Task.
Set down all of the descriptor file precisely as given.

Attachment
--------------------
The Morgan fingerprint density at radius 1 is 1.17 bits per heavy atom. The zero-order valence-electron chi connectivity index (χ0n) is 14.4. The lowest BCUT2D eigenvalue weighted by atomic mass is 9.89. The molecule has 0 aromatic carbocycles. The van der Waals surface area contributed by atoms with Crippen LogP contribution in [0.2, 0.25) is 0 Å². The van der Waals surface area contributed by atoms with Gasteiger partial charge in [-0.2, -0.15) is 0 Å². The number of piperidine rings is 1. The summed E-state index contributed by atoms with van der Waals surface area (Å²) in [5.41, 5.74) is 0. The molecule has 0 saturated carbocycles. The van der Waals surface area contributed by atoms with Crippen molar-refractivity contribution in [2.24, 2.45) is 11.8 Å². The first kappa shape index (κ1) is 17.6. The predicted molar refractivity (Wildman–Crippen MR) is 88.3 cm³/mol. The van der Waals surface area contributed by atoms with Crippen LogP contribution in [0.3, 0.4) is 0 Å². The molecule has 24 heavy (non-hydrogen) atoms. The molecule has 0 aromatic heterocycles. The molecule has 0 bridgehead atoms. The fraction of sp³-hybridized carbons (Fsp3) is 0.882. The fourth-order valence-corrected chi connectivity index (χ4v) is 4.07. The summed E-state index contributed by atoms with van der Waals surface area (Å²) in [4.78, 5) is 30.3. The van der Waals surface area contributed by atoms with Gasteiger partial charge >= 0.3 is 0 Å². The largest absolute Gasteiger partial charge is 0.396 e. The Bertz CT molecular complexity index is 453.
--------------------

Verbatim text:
The Morgan fingerprint density at radius 1 is 1.17 bits per heavy atom. The zero-order valence-electron chi connectivity index (χ0n) is 14.4. The lowest BCUT2D eigenvalue weighted by atomic mass is 9.89. The molecule has 0 aromatic carbocycles. The van der Waals surface area contributed by atoms with Crippen LogP contribution in [0.2, 0.25) is 0 Å². The van der Waals surface area contributed by atoms with Gasteiger partial charge in [-0.2, -0.15) is 0 Å². The number of piperidine rings is 1. The summed E-state index contributed by atoms with van der Waals surface area (Å²) in [5.41, 5.74) is 0. The molecule has 0 saturated carbocycles. The van der Waals surface area contributed by atoms with Crippen molar-refractivity contribution in [2.24, 2.45) is 11.8 Å². The first kappa shape index (κ1) is 17.6. The predicted molar refractivity (Wildman–Crippen MR) is 88.3 cm³/mol. The van der Waals surface area contributed by atoms with Crippen LogP contribution in [0.3, 0.4) is 0 Å². The molecule has 24 heavy (non-hydrogen) atoms. The molecule has 0 aromatic heterocycles. The molecule has 0 bridgehead atoms. The fraction of sp³-hybridized carbons (Fsp3) is 0.882. The fourth-order valence-corrected chi connectivity index (χ4v) is 4.07. The summed E-state index contributed by atoms with van der Waals surface area (Å²) in [4.78, 5) is 30.3. The van der Waals surface area contributed by atoms with Gasteiger partial charge >= 0.3 is 0 Å². The largest absolute Gasteiger partial charge is 0.396 e. The Bertz CT molecular complexity index is 453.